Cultural Expectation on Caring for Aging Parents

Amy Bernhardt and Dr. Colleen Delaney


Aging is part of our life but now that we are living longer than ever, caring for our
aging parents or relatives are becoming a bigger part of our lives.  By 2050, the population of older adults 65 years and over may go well over 80 million which will create heavy demands on caregiving (Harris 244).    Many different factors can come into play in how we look at caregiving like relationships, age, health, finance, and culture to name a few which can create different experiences for each family.  Due to the sensitivity of the subject, the experiences of caregiving is not often discussed.  Each family caring for their aging parents or relatives are kept within the family members or in complete isolation.  This research will focus on how cultural value and expectations influence the way each culture approaches caregiving.  Understanding the differences in cultural expectations on caring for aging populations can help better understand the needs of the rapidly growing demands of caregiving. 
In most cultures, it is the responsibility of the adult children to care for their own aging parents or relatives but each culture has its own values and norms as well as traditions they follow on how and who should be responsible.  This paper will compare how people of different cultures and ethnic backgrounds understand their expectations and how those expectations are fulfilled.  The research will be conducted through journal articles and interviews as well as surveys of different cultures, ethnic, and age groups to see whether there are similarities or differences among these groups.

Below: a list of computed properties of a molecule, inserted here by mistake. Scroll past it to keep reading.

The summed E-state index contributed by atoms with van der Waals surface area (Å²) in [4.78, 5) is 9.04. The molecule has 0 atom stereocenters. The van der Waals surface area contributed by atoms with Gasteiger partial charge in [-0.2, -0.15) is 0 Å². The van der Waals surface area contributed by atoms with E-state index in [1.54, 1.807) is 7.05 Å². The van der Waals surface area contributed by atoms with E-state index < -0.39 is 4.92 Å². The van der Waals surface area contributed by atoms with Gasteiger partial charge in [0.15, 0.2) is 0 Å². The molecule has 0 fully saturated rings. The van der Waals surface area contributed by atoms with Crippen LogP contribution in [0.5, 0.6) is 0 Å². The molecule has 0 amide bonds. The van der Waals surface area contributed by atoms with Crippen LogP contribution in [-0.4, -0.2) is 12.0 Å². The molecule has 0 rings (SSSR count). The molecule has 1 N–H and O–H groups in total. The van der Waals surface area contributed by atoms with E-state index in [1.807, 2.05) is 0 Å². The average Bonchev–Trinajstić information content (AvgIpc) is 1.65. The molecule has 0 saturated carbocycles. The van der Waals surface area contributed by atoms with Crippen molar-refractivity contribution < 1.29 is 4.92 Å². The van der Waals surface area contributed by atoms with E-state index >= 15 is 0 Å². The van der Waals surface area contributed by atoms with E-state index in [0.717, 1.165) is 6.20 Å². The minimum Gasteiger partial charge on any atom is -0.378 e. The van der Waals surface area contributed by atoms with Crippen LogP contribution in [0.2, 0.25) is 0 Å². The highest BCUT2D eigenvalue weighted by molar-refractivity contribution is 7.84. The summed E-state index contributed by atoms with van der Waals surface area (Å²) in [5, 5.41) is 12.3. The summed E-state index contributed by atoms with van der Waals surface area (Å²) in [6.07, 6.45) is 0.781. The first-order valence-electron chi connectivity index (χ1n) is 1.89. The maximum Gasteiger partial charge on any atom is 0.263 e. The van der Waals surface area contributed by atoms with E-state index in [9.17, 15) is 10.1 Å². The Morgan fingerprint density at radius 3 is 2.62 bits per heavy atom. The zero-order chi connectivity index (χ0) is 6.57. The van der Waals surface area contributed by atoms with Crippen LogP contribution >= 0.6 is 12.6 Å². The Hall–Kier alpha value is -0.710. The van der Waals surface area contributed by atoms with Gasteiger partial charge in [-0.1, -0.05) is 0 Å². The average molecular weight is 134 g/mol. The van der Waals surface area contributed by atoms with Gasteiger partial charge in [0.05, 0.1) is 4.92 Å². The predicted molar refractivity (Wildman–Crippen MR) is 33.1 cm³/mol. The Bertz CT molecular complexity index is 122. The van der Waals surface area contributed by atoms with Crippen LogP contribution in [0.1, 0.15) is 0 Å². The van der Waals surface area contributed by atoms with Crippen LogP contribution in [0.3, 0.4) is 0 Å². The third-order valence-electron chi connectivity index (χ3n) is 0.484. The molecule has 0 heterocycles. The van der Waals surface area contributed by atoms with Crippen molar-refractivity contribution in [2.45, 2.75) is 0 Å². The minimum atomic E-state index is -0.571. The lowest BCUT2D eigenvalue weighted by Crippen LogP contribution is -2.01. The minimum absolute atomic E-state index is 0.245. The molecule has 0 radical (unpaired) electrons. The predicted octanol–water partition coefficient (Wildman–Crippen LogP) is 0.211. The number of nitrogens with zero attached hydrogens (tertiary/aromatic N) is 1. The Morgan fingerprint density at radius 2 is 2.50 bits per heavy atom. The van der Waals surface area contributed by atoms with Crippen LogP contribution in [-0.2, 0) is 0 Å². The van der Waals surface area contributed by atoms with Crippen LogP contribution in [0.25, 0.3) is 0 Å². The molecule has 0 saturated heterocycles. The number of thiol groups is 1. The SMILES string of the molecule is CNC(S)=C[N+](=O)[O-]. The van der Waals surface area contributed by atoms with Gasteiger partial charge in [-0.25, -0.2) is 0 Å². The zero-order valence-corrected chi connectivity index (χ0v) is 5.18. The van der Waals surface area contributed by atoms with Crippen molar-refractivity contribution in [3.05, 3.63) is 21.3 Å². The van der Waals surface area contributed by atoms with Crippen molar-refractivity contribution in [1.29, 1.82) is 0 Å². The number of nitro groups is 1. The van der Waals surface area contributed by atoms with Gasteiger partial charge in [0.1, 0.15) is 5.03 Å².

1. I really loved your capstone research because it is definitely not something that is talked about. It is one of those things that we don’t really consider until the time comes. I know that caregiving can be an expensive and stressful situation for the elder and the caretaker. My ex-boss talks about how hard it is to take care of her parents as well as her in laws. They have their flaws with their mental and physical being, and for her it is very draining taking care of them and worrying about them every second. I think that is one of the reasons we don’t want to do because it can be hard to do. I am Hispanic and I know that my family expects me to take care of them in the future. But honestly, I don’t want that pressure down the line. As you mentioned, it is typically the responsibility of the first born to take care of the family and even the aging parents. I personally don’t have a good relationship with my parents but I know that they are still expecting me to be there. It is already becoming a heavy burden because it is something that shouldn’t be expected or forced because the culture says so. You brought up many important points on cultures perspective with their aging parents. It was enlightening to see your results after working so hard on it. Great work Amy!

  2. Hi Amy, I love how your poster turned out! The visual balance is great, and I think your decision to use personal pictures makes your research even more poignant. Well done covering such an interesting and important topic! I hope it will help more families open dialogues about their own expectations and experiences with aging relatives.